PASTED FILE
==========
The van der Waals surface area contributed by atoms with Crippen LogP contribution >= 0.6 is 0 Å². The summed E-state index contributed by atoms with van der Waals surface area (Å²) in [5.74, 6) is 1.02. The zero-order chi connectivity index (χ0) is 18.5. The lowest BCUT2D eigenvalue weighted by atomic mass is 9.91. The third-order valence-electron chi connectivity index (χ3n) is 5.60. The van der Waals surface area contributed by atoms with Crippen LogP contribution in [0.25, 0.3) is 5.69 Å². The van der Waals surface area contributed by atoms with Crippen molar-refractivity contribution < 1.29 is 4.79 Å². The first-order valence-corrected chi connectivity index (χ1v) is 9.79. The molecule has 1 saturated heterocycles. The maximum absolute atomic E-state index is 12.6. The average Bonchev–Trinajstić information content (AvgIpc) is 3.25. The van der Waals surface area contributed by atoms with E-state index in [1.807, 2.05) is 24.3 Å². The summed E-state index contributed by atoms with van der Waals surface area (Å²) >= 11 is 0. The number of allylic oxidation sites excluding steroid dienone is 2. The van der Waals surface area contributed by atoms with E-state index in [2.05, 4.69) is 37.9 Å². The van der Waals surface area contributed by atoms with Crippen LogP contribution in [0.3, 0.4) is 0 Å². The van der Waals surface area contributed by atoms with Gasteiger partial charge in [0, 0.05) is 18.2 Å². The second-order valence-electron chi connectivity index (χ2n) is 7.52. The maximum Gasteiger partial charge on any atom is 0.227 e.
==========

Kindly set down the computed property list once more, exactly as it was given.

The van der Waals surface area contributed by atoms with Crippen LogP contribution >= 0.6 is 0 Å². The summed E-state index contributed by atoms with van der Waals surface area (Å²) in [5.74, 6) is 1.02. The zero-order chi connectivity index (χ0) is 18.5. The lowest BCUT2D eigenvalue weighted by atomic mass is 9.91. The third-order valence-electron chi connectivity index (χ3n) is 5.60. The van der Waals surface area contributed by atoms with Crippen LogP contribution in [0.25, 0.3) is 5.69 Å². The van der Waals surface area contributed by atoms with Crippen molar-refractivity contribution < 1.29 is 4.79 Å². The first-order valence-corrected chi connectivity index (χ1v) is 9.79. The molecule has 1 saturated heterocycles. The maximum absolute atomic E-state index is 12.6. The average Bonchev–Trinajstić information content (AvgIpc) is 3.25. The van der Waals surface area contributed by atoms with E-state index in [1.807, 2.05) is 24.3 Å². The summed E-state index contributed by atoms with van der Waals surface area (Å²) >= 11 is 0. The number of allylic oxidation sites excluding steroid dienone is 2. The van der Waals surface area contributed by atoms with E-state index in [2.05, 4.69) is 37.9 Å². The van der Waals surface area contributed by atoms with Crippen LogP contribution in [0.3, 0.4) is 0 Å². The van der Waals surface area contributed by atoms with Gasteiger partial charge in [0, 0.05) is 18.2 Å². The second-order valence-electron chi connectivity index (χ2n) is 7.52. The maximum Gasteiger partial charge on any atom is 0.227 e.